Journal of Health & Medical Informatics

ISSN: 2157-7420

Open Access

New treatments for spinal cord injuries- Harry S Goldsmith


Harry S Goldsmith

Over the past half century there have been few therapeutic breakthroughs for the treatment of spinal cord injuries. It has been previously shown that following a Spinal Cord Injury (SCI), scar tissue develops at the site of injury through which axons are unable to penetrate to make appropriate neurological connections into the distal spinal cord. Over the past few years it has been reported that placing the momentum directly on a traumatized spinal cord can result in a favourable clinical result. The momentum has been shown to limit the development of scar tissue following SCI, which strongly suggests that omental transposition to an SCI now appears warranted to justify a carefully controlled evaluation of the benefits of omental application to an SCI. Spinal cord injuries are devastating events. Unfortunately, in spite of improved medical and surgical treatment of the condition, there has not been a significant improvement in the neurological results of these injuries during the past half century. The purpose of this paper is to suggest a surgical technique that might increase functional improvement in the future treatment of spinal cord injuries (SCI). A new approach to the problem seems warranted. Over a hundred years ago, Ramon y Cajal, the famous neuro-histologist, stated that axons are unable to connect to neural structures distal to an SCI based on his observations that axons cannot penetrate through connective tissue which routinely develops at the location of an SCI. A half century later, Dr. L.H. Freeman, confirmed Cajal’s observations by showing that axons had the inherent capacity to grow distally within an injured spinal cord (SC), but their progress routinely encountered a scar barrier in which axons “simply form neuromata at the injury site”. Based on these observations, if neuro-protection within an SCI is to be addressed, laboratory and clinical efforts should be increasingly aimed at preventing the development of scar tissue in an acute SCI and decreasing the scar barrier present during a chronic SCI.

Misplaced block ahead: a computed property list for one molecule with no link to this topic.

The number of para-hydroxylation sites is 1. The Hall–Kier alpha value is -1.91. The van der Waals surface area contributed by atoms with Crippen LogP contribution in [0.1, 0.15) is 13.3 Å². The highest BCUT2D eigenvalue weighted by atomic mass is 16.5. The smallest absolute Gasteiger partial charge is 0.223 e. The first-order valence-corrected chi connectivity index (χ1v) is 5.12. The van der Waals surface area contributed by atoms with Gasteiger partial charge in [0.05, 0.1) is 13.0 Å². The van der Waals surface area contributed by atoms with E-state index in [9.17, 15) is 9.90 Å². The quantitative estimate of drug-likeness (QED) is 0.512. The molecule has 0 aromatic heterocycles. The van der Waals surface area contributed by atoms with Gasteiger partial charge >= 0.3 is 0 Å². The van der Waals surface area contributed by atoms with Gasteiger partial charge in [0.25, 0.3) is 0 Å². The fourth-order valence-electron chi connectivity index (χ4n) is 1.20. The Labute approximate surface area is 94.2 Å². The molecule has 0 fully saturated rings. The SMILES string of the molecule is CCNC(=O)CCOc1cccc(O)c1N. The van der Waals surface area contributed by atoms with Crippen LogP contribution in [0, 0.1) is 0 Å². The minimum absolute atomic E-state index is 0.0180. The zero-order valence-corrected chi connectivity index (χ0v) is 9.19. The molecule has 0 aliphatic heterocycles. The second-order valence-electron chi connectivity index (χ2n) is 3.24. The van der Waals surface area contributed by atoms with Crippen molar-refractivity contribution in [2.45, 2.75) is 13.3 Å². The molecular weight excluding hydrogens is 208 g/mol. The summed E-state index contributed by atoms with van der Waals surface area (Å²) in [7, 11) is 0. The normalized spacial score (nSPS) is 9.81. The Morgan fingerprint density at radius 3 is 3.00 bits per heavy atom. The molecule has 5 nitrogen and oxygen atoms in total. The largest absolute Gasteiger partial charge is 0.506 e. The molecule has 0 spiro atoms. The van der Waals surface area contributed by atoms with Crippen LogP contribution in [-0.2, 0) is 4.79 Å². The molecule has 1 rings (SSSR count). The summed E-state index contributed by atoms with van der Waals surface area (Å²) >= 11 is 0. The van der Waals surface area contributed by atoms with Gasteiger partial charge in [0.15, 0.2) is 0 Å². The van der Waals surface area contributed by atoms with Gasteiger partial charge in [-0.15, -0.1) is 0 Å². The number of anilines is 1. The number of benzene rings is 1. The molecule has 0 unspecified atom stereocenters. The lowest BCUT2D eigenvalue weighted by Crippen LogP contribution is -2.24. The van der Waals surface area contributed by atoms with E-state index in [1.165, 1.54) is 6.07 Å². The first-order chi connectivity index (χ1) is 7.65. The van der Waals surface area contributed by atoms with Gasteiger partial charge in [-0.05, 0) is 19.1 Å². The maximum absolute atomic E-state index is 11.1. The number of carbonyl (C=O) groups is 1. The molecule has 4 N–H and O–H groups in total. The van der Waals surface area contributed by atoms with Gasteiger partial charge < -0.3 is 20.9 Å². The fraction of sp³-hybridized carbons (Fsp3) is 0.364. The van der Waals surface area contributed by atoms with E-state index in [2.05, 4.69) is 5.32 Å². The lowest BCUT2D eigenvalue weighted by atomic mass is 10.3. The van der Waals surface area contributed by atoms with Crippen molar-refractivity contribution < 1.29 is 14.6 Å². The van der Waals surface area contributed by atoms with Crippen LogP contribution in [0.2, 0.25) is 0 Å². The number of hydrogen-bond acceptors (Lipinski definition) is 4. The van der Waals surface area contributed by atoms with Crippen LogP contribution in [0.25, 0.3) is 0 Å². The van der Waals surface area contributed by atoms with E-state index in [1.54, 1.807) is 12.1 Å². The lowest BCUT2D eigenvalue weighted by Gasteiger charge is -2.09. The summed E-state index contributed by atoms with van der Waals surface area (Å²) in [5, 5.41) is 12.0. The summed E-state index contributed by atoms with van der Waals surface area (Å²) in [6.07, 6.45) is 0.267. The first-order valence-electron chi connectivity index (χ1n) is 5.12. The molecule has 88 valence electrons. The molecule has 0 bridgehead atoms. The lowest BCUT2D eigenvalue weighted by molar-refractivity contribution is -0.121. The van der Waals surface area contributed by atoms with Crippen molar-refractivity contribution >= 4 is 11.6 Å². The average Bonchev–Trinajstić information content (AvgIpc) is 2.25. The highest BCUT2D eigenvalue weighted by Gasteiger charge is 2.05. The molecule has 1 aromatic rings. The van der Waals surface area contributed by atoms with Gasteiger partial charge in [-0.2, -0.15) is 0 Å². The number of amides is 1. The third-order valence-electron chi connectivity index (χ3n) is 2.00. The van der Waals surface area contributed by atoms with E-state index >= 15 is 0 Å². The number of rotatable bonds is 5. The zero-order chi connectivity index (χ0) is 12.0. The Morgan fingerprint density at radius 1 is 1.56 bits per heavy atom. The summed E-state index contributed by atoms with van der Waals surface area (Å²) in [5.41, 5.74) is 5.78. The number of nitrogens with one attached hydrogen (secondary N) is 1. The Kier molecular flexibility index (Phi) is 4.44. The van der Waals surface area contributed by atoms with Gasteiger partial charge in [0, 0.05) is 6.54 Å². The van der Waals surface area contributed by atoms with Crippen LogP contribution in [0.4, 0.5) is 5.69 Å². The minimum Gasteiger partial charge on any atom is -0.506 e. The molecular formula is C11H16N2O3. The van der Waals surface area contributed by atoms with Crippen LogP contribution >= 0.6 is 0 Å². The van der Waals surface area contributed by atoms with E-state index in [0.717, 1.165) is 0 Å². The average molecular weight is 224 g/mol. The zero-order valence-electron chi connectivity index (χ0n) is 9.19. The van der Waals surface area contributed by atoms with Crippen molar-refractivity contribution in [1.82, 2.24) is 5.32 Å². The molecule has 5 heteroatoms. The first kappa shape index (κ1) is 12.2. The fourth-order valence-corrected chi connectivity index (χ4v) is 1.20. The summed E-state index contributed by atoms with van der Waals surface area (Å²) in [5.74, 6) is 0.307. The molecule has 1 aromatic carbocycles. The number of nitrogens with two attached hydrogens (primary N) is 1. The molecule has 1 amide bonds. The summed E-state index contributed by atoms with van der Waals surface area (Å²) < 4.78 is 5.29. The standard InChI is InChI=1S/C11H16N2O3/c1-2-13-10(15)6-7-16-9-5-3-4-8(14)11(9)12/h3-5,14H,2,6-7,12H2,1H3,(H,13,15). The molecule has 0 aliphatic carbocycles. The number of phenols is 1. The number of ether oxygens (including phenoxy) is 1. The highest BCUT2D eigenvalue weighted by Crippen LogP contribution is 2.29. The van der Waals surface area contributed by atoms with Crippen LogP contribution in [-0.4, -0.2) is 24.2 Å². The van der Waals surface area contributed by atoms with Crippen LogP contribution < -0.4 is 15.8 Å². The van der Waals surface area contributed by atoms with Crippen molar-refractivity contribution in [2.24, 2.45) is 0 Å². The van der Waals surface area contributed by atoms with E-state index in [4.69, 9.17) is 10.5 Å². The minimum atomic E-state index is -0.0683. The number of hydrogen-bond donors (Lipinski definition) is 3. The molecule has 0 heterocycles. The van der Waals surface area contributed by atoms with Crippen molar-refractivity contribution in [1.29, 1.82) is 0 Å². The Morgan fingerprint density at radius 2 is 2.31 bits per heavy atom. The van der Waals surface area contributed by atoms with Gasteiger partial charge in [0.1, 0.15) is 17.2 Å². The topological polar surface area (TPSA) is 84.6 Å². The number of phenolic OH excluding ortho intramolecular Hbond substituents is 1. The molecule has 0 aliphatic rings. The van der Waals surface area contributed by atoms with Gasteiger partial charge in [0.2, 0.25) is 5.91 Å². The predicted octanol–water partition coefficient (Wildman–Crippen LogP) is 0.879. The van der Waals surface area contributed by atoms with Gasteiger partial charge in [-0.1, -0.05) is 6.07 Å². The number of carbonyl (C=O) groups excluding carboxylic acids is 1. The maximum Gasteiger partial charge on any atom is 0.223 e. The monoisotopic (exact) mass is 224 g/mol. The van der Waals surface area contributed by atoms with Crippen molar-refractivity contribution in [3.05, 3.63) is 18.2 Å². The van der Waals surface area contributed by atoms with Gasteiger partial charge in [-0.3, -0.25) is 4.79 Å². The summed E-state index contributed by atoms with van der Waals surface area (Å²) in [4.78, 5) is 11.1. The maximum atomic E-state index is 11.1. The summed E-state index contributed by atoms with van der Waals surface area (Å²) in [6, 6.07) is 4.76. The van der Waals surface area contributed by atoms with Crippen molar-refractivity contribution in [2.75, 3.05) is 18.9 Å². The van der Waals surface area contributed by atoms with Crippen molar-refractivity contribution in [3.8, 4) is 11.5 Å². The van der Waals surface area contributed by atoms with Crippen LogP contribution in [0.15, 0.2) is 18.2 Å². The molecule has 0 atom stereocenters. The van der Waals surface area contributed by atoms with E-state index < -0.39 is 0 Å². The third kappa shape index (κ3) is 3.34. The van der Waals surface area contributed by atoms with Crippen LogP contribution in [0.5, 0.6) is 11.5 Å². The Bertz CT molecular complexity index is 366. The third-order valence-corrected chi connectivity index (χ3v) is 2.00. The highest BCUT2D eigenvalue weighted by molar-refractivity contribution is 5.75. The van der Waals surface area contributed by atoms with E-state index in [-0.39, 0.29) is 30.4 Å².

In the late 1800's, Ramon y Cajal, Father of Neuropathology stated that the rationale patients who suffered a medulla spinalis injury (SCI) don't improve is that a scar develops at the location of the SCI which prevents axons from penetrating through the scar barrier. The aim of the study was to find out if a scar following an SCI might be surgically removed, followed by reconstruction of the medulla spinalis which could lead on to functional improvement following the injury.


Studies were administered within the laboratory to find out a way to ascertain if a bit of a medulla spinalis might be removed followed by subsequent functional improvement. It was found that when a neighbourhood of the medulla spinalis in animals might be surgically excised with reconstruction of the medulla spinalis being successfully performed followed by functional success.


It was learned in cats when a bit of medulla spinalis was removed, the medulla spinalis might be reconstructed by filling the medulla spinalis defect with collagen followed by the placement of an intact vascularized omentum directly on the underlying collagen connection. Not only was this possible, but a patient underwent excision of 1.6" of her medulla spinalis with subsequent ability to steer which was confirmed by video.


It appears that chronic medulla spinalis injured patients may have within the future the power to possess the scar which is present during a chronic injury removed with expectations following a medulla spinalis reconstruction that functional return can occur.